It has always been there, always been part of my love of Lowry, but only now has it become clear. Our context summons it, gives it voice.
The world that is being made over into a mire, a midden, clogged with the filth unleashed by capital’s emancipation of sunlight captured long ago, its unleashing of carbon compressed and incarcerated far beneath the surface.
(In passing, I love the tiny splash of red, the bus coming down the hill; I also love the outrage of several Salford councillors when the city spent 54 guineas on the first of the seascapes below because there was nothing in the picture, not even a boat.)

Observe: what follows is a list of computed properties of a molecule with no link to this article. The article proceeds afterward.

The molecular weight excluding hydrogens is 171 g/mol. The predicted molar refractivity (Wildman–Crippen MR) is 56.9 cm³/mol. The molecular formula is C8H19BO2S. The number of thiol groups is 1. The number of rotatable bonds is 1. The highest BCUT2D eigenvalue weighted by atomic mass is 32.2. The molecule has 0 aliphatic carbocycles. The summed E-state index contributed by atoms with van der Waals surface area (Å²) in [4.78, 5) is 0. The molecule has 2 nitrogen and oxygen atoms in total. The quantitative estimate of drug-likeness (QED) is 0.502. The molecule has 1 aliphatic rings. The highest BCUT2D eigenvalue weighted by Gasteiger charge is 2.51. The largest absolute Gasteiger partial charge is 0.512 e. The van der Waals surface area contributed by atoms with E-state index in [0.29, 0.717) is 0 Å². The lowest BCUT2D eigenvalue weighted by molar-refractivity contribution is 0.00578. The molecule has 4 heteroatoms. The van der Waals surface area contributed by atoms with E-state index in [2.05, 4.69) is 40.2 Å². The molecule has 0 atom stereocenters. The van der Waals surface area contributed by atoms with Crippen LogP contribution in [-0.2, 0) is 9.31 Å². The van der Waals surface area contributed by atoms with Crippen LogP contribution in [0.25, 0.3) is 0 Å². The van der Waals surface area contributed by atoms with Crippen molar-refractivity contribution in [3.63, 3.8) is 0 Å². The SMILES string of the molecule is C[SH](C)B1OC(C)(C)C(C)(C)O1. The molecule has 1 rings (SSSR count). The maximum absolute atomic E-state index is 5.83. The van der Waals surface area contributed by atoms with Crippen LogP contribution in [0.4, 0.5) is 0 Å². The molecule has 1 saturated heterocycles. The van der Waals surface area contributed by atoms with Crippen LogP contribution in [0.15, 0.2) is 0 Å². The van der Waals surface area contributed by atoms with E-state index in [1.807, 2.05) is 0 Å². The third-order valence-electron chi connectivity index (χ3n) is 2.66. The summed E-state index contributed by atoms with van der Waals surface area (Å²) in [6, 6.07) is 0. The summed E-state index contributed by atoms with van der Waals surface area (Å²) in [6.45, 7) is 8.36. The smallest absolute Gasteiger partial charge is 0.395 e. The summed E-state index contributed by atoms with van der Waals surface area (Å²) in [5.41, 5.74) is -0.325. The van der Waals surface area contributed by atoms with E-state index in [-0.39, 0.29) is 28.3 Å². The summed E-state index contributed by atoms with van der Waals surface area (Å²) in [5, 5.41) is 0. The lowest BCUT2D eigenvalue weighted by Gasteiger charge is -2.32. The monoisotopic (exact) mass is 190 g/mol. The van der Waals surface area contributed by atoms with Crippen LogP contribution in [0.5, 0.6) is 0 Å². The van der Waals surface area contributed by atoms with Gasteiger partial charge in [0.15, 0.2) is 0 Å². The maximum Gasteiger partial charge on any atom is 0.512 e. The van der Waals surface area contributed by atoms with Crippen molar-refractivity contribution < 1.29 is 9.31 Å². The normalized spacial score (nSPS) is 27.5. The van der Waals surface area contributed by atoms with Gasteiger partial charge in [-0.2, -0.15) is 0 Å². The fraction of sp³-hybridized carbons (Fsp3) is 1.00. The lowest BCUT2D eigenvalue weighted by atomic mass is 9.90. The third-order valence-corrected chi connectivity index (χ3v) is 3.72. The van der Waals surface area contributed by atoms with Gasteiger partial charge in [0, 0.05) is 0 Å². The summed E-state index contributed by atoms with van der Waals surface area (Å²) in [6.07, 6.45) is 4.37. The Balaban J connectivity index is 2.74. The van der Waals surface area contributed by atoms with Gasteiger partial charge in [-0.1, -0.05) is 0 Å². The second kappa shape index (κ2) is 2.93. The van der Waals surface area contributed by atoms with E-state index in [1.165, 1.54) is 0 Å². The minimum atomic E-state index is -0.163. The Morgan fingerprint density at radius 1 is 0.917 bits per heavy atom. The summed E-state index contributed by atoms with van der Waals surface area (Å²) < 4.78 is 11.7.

But Lowry, for all his matchstick men and matchstick cats and dogs, also painted the world without us. A world desired, a world restored, in which we are a memory at most – a mark on the land, a residual trace of that which has passed, as in this impish female nude called ‘The Landmark’.
Such towers outlast us, move off into abstraction as we recede from being.
And beneath them, sometimes, there is the sea.
Lowry often spoke of the sea in relation to loneliness, but his seascapes move beyond that particular personal psychological sensibility. They are images of the world in which human categories, our separations of it all into distinct things, no longer hold.
Our spectrality, our deathliness, always there in the portraits and figures, attenuates, fades, disperses.
The tide rises.
We are gone.